Over the course of the next week, I will be providing a review and analysis of several head coaching candidates, as well as providing my own opinion of how they would fit in Denver. You can go HERE if you missed Part 1 about Mike D’Antoni. Today’s breakdown will be on Mark Jackson.


Mark Jackson had a fairly decorated 17 year career in the NBA which included a brief stint with the Nuggets in 1996-97. He has the 4th most assists and the 28th most steals in NBA history. He made one all star game (1989) and is the only non-lottery selected player to win the Rookie of the Year award.

Jackson was head coach of the Golden State Warriors for three seasons from 2011-2014, his first head coaching job in the NBA. The team’s regular season record improved every season under Jackson including a 51 win season in 2014. He helped lead the team to the playoffs in back-to-back seasons in 2013 and 2014, the first time the organization had made back-to-back playoff appearances since 1991-92. In 2013, he coached the team to an upset series win against the Nuggets and in 2014 the Warriors took the higher seeded Clippers to seven games.


Jackson was known as a player’s coach in Golden State and he had the admiration and respect of most of the roster, especially Steph Curry, the team’s biggest superstar. His team played hard night in and night out, especially on the defensive end and Jackson demonstrated an ability to connect with most of his players. He is known to be overly emotional in the huddle and in the locker room, even frequently telling his players that he loves them. He was also known for his calm demeanor, especially under pressure, and demonstrated a unique ability to maintain confidence in his players during prolonged slumps and losing streaks.

In his three seasons as head coach, the Warriors went from a bottom five defensive rating in 2011 to a top five defensive rating in 2014. While they were exceptional on defense, their offense was somewhat robust. Possessions had a tendency to get stagnant and the offense fell into isolations far too frequently, relying heavily on the creative playmaking of Curry. Statistical evidence of this can be found in their league average ranking in 2FGM off of assists. And while the team ranked 12th in offensive rating in 2014, their offense has skyrocketed to 2nd in the league this season under the revamped, high motion offense that Steve Kerr has implemented.

Jackson Kerr Comparison

While Jackson created strong relationships with his players in Golden State, he butted heads with assistant coaches and members of the front office. Jackson’s feud with assistant coach Brian Scalabrine ended with a war of words in the media. Scal felt that Jackson wasn’t challenging the team enough and Jackson felt like Scal was undermining him. The bizarre story of assistant coach Darren Erman secretly recording conversations seems like something out of an Aaron Sorkin movie.

The dysfunction didn’t end with the coaching staff. Perhaps most worrisome of all was his feud with ownership. At a charity event earlier this season, Warriors co-owner Joe Lacob openly criticized Jackson’s professionalism saying that there were 200 people in the organization that disliked him. Jackson responded to the comments shortly after in a sermon to his church. Jackson used the pulpit, his own twitter feed, and most recently the TNT broadcast for self promotion saying “You can’t disrespect the caterpillar by only raving about the butterfly,” in regards to the credit owed to him for the Warriors success this season.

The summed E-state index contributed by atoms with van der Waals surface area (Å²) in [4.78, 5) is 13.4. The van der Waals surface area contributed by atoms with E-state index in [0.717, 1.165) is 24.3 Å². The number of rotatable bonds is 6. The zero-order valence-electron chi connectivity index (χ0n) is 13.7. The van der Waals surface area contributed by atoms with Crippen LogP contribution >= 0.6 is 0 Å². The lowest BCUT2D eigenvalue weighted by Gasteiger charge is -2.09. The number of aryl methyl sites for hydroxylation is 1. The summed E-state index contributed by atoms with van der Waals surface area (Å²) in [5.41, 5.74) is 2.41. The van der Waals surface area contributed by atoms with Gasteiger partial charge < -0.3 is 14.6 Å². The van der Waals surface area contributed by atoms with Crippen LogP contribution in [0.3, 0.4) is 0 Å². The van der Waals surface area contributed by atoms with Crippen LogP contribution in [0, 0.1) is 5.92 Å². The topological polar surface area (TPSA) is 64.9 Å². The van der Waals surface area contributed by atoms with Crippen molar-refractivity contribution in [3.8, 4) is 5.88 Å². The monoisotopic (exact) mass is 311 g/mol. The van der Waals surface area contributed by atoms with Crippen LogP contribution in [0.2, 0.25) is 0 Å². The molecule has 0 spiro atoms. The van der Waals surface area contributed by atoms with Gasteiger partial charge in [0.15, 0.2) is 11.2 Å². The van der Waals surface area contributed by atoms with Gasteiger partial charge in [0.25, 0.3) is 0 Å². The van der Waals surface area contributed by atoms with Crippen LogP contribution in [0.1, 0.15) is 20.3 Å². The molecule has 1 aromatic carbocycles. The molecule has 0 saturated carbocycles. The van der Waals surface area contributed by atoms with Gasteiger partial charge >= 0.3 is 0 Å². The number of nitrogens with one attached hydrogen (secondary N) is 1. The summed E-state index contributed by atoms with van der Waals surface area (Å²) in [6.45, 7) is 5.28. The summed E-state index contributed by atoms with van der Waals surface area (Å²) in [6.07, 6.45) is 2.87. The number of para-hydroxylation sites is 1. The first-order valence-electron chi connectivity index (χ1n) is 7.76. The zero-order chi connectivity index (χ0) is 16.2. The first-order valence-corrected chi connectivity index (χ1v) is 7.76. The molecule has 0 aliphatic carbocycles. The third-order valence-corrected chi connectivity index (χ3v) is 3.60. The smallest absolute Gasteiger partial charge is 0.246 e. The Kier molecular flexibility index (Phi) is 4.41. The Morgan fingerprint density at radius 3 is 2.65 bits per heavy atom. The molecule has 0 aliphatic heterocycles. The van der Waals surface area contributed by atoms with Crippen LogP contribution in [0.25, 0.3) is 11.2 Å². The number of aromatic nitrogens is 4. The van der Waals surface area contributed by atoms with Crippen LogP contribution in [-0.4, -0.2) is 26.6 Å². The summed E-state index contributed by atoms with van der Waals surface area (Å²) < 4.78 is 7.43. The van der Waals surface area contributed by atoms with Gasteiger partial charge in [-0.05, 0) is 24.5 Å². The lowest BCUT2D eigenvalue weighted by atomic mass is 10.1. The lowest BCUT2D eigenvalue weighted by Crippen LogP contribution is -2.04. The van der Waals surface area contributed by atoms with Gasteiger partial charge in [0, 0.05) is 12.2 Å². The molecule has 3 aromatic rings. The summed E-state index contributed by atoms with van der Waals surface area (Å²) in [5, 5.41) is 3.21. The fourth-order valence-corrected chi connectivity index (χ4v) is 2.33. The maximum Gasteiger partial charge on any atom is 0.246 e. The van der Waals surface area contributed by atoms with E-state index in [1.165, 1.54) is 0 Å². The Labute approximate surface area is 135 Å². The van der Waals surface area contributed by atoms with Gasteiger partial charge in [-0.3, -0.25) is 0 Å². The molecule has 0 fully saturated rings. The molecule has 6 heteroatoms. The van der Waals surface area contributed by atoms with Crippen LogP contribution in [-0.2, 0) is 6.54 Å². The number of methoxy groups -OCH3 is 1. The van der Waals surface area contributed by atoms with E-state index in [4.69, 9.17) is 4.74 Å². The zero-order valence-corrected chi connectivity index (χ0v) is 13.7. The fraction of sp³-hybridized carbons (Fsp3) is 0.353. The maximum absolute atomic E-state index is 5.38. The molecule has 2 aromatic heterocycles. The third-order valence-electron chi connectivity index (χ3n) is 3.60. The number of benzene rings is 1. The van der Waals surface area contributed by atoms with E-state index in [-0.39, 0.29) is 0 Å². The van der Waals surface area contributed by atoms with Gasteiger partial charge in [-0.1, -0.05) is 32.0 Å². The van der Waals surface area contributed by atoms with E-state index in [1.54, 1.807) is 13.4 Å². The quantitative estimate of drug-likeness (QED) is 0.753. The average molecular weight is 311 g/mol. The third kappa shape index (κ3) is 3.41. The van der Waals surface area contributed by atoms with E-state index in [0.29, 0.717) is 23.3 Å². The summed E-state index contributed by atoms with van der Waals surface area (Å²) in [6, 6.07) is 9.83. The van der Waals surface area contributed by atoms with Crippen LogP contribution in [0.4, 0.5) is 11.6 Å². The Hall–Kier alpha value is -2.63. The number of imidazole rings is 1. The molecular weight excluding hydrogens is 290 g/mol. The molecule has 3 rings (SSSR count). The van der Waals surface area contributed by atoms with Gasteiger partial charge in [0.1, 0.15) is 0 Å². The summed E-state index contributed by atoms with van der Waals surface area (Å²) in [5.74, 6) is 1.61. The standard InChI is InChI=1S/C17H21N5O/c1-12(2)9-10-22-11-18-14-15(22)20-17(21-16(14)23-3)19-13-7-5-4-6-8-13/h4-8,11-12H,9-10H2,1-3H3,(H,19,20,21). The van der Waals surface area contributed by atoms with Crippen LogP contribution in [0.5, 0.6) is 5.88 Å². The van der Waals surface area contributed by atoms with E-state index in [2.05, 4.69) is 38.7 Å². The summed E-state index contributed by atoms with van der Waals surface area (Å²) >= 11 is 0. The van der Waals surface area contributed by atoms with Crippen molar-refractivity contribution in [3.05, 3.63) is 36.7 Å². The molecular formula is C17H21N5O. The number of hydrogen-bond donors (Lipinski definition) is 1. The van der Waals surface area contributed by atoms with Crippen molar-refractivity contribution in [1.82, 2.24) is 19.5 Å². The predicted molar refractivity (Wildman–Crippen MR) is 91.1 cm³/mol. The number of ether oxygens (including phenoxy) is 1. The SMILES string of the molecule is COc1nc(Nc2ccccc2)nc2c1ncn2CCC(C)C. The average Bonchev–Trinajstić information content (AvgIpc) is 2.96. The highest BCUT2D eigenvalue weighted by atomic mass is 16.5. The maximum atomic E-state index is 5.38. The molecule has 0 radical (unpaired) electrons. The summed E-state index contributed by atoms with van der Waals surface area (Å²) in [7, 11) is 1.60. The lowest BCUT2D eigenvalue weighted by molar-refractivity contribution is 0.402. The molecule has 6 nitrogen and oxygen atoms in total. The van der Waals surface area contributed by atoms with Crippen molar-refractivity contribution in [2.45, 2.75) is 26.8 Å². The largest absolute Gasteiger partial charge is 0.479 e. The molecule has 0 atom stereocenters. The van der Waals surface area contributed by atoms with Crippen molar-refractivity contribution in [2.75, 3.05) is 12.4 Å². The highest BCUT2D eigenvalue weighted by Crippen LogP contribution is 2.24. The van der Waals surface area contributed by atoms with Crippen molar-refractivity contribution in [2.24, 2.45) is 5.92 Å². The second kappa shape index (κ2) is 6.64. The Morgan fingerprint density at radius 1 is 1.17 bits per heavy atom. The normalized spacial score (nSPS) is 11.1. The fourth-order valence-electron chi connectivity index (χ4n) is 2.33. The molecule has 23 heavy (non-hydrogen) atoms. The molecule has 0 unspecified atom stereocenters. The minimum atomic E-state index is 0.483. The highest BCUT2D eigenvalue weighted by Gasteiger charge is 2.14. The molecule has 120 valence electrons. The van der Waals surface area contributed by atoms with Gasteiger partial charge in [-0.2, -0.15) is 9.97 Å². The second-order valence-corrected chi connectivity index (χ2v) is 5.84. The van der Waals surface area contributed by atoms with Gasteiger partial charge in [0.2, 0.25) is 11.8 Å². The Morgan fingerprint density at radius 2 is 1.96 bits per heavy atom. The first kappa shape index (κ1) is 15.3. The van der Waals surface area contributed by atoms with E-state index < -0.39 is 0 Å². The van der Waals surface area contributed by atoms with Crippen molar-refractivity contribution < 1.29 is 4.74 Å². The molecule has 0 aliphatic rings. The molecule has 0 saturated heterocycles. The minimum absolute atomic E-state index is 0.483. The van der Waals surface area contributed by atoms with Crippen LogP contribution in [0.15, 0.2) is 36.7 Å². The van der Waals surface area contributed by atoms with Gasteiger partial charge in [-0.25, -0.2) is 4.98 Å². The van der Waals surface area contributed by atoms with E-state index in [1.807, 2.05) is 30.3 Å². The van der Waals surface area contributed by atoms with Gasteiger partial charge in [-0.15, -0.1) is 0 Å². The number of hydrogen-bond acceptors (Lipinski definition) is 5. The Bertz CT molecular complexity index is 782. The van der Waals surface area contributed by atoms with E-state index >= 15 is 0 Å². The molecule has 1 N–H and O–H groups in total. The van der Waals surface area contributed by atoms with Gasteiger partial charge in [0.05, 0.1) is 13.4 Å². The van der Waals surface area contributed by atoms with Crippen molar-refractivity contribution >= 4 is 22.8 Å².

Adam’s Opinion

Simply put, Jackson is among my least favorite candidates being discussed by Nuggets fans and media. Jackson’s successes in Golden State seem less impressive when you look at what Kerr has been able to do with nearly the same roster. Jackson certainly had the team playing well, particularly on the defensive side, but players like Draymond Green, Harrison Barnes, and Marreese Speights look like entirely new players under Kerr. And while Curry has expressed strong support for Jackson, other players like Andrew Bogut were happy to see him go. Jackson even used his platform on TNT to make subtle jabs at Bogut.

Despite having an extremely talented group of offensive players, the Warriors offense was frequently stale, not too dissimilar to the Nuggets under Brian Shaw. It’s possible that Jackson merely inherited a very talented up-and-coming team and that his influence on them was mild at best. If he led an offense that featured Curry and Klay Thompson to an average offensive rating, how bad would the offense be with Ty Lawson and J.J. Hickson?

Regardless of how you feel about him as a coach, his conflict with ownership and with his assistants is reason enough for the Nuggets to stay far away. The Nuggets have an uphill battle to fight to regain their reputation as an organization and need stability and cohesion as much as anything else. Bringing in a coach who has not only burned bridges, but done so in a relatively high profile way is more risk than he is probably worth. This season the Nuggets have been given the reputation of a dysfunctional organization. Why bring in a coach with whose reputation is the same?

Ultimately, I think the Nuggets should pass on Mark Jackson.

This content is no longer available.